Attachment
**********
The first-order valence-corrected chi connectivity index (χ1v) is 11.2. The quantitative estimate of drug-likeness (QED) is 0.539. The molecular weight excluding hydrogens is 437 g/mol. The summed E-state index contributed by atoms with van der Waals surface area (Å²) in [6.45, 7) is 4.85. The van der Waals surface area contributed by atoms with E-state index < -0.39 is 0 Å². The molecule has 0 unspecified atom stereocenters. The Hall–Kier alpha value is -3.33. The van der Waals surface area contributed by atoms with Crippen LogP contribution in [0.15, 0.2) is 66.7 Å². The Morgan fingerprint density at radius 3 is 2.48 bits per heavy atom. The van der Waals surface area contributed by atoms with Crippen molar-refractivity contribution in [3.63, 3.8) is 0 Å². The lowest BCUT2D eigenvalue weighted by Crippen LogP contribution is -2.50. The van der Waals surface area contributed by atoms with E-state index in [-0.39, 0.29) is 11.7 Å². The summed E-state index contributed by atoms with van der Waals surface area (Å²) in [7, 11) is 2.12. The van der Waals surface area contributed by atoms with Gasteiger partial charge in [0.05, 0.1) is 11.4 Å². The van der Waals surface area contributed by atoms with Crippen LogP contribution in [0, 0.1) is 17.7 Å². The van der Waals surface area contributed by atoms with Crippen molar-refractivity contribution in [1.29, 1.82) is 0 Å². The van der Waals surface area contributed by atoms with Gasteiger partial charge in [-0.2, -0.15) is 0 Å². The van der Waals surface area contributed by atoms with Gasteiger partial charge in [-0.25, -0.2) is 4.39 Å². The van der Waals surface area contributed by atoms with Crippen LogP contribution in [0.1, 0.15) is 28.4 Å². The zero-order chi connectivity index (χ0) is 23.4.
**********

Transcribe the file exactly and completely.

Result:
The first-order valence-corrected chi connectivity index (χ1v) is 11.2. The quantitative estimate of drug-likeness (QED) is 0.539. The molecular weight excluding hydrogens is 437 g/mol. The summed E-state index contributed by atoms with van der Waals surface area (Å²) in [6.45, 7) is 4.85. The van der Waals surface area contributed by atoms with E-state index < -0.39 is 0 Å². The molecule has 0 unspecified atom stereocenters. The Hall–Kier alpha value is -3.33. The van der Waals surface area contributed by atoms with Crippen LogP contribution in [0.15, 0.2) is 66.7 Å². The Morgan fingerprint density at radius 3 is 2.48 bits per heavy atom. The van der Waals surface area contributed by atoms with Crippen molar-refractivity contribution in [3.63, 3.8) is 0 Å². The lowest BCUT2D eigenvalue weighted by Crippen LogP contribution is -2.50. The van der Waals surface area contributed by atoms with E-state index in [-0.39, 0.29) is 11.7 Å². The summed E-state index contributed by atoms with van der Waals surface area (Å²) in [7, 11) is 2.12. The van der Waals surface area contributed by atoms with Gasteiger partial charge in [0.05, 0.1) is 11.4 Å². The van der Waals surface area contributed by atoms with Crippen LogP contribution in [0, 0.1) is 17.7 Å². The van der Waals surface area contributed by atoms with Crippen molar-refractivity contribution in [1.29, 1.82) is 0 Å². The van der Waals surface area contributed by atoms with Gasteiger partial charge in [-0.2, -0.15) is 0 Å². The van der Waals surface area contributed by atoms with Gasteiger partial charge in [-0.25, -0.2) is 4.39 Å². The van der Waals surface area contributed by atoms with Crippen LogP contribution in [0.1, 0.15) is 28.4 Å². The zero-order chi connectivity index (χ0) is 23.4.